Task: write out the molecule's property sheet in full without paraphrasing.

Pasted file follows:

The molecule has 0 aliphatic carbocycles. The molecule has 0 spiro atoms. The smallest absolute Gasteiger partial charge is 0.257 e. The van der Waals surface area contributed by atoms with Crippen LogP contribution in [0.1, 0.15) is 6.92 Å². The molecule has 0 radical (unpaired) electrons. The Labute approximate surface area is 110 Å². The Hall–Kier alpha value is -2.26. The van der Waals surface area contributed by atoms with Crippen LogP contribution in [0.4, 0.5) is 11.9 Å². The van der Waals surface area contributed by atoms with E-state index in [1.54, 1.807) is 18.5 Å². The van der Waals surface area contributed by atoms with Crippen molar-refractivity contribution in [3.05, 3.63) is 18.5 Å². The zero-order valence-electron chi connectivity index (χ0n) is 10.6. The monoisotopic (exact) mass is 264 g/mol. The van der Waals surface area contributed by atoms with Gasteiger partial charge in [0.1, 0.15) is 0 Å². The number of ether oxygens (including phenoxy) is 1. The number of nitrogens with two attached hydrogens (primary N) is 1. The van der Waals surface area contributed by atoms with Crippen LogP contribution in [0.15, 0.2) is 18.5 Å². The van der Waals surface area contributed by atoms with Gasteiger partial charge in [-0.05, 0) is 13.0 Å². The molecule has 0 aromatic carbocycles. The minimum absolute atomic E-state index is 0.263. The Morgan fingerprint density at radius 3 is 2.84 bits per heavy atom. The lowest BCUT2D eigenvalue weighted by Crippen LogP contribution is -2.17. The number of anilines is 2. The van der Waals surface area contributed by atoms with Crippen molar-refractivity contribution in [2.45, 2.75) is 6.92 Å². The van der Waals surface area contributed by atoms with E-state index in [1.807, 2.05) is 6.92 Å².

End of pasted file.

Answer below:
The molecule has 0 aliphatic carbocycles. The molecule has 0 spiro atoms. The smallest absolute Gasteiger partial charge is 0.257 e. The van der Waals surface area contributed by atoms with Crippen LogP contribution in [0.1, 0.15) is 6.92 Å². The molecule has 0 radical (unpaired) electrons. The Labute approximate surface area is 110 Å². The Hall–Kier alpha value is -2.26. The van der Waals surface area contributed by atoms with Crippen LogP contribution in [0.4, 0.5) is 11.9 Å². The van der Waals surface area contributed by atoms with E-state index in [1.54, 1.807) is 18.5 Å². The van der Waals surface area contributed by atoms with Crippen molar-refractivity contribution in [3.05, 3.63) is 18.5 Å². The zero-order valence-electron chi connectivity index (χ0n) is 10.6. The monoisotopic (exact) mass is 264 g/mol. The van der Waals surface area contributed by atoms with Gasteiger partial charge in [0.1, 0.15) is 0 Å². The number of ether oxygens (including phenoxy) is 1. The number of nitrogens with two attached hydrogens (primary N) is 1. The van der Waals surface area contributed by atoms with Crippen LogP contribution in [0.15, 0.2) is 18.5 Å². The van der Waals surface area contributed by atoms with Gasteiger partial charge in [-0.05, 0) is 13.0 Å². The molecule has 0 aromatic carbocycles. The minimum absolute atomic E-state index is 0.263. The Morgan fingerprint density at radius 3 is 2.84 bits per heavy atom. The lowest BCUT2D eigenvalue weighted by Crippen LogP contribution is -2.17. The number of anilines is 2. The van der Waals surface area contributed by atoms with Crippen molar-refractivity contribution in [2.45, 2.75) is 6.92 Å². The van der Waals surface area contributed by atoms with E-state index in [1.807, 2.05) is 6.92 Å².